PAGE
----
That’s Hamilton Masakadza’s T20 record in 2016. A week before the World T20, Masakadza led this year’s run charts despite playing fewer matches than his four closest competitors. He was surpassed by Rohit Sharma, who has played 11 matches and Virat Kohli, who has played eight, after the Asia Cup but that will not take away from what seems to be a timely maturing of Masakadza.
With Graeme Cremer missing, Sean Williams’ ability with the ball could come to the fore © AFP/Getty Images
With the captaincy duties no longer weighing Elton Chigumbura down, there is no better time for him to prove his potential. As Zimbabwe’s premier allrounder, Chigumbura will be key to his team’s success. Although he is lurching through a lean patch – Chigumbura has not been able to get to double figures in his last six T20Is, which include three ducks – Zimbabwe’s selectors, justifiably, have showed faith in his ability to come good under pressure. Chigumbura scored a match-winning half-century in the last World T20, against UAE, and his desperation to prove himself may pay off.
Graeme Cremer would have been Zimbabwe’s main spinner but his injury-enforced absence means the responsibility has been given to Sean Williams. The left-arm spinner is not as attacking as Cremer, but has proven himself as a shrewd operator, with a stifling economy. Williams is also a nuggety middle-order batsman whose big-match temperament and love of a scrap is crucial to keeping Zimbabwe competitive.
Makhaya Ntini, South Africa’s effervescent former bowler, who was appointed Zimbabwe’s bowling coach, has already been an inspiration by example. Part of Ntini’s charm is his self-belief and his dedication to fitness. Ntini has been running the Zimbabwe players ragged and some reports even suggest he has caused Tinashe Panyangara to drop a few kilograms. But beyond the exercise regimen, Ntini is there for technical advice and he would no doubt offer much to the likes of Panyangara, Tendai Chatara and Tawanda Mupariwa.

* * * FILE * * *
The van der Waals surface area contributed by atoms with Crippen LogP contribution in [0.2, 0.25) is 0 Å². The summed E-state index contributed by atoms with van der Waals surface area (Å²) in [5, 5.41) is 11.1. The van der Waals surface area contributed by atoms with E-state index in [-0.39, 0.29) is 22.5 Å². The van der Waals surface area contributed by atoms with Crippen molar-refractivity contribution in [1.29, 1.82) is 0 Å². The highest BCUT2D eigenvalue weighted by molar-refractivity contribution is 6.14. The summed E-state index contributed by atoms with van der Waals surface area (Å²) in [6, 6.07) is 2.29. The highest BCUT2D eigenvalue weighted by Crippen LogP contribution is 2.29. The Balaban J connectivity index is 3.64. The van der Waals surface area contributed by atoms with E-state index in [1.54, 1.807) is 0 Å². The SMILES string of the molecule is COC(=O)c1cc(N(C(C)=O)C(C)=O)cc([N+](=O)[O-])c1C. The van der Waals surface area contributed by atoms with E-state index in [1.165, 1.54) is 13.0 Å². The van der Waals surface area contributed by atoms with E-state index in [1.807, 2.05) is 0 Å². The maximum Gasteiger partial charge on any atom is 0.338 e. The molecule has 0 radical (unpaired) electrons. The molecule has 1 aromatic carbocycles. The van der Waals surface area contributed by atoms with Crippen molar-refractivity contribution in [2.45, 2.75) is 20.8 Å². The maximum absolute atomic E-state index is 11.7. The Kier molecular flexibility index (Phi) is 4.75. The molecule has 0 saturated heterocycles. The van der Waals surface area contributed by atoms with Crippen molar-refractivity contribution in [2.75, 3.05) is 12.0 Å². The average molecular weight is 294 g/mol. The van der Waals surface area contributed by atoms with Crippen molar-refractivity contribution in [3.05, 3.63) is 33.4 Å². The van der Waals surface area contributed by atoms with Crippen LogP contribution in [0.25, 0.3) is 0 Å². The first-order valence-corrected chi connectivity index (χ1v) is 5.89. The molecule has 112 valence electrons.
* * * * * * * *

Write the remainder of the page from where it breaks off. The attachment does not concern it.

How will Zimbabwe handle spin?
Perhaps it’s the placid pitches in their own country that have made Zimbabwe so susceptible to anything with a bit of bite, but they will have to be prepared to deal with plenty of turn in India. Although the surfaces used for T20 cricket are not the raging turners of Tests, they will still challenge a team that has not travelled to India since the 2011 World Cup. Not only will Zimbabwe have to come to terms with how to play spin when batting, but also how to use it with the ball. At least, they can take heart from their drawn series in Bangladesh earlier this year and their reasonably good efforts in the UAE during the warm-ups.
World T20 history
Zimbabwe pulled off an epic victory against Australia in the 2007 World T20 but have failed to build on that achievement. In three tournaments since then – Zimbabwe pulled out of the 2009 edition which was hosted in England – they have not beaten a Full Member. They exited the 2010 and 2012 events without any success in the group stage and in 2014, did not even make it to the main draw. They were victorious over Netherlands and United Arab Emirates but it was not enough to see them through.
Firdose Moonda is ESPNcricinfo’s South Africa correspondent
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Source: ESPN Crickinfo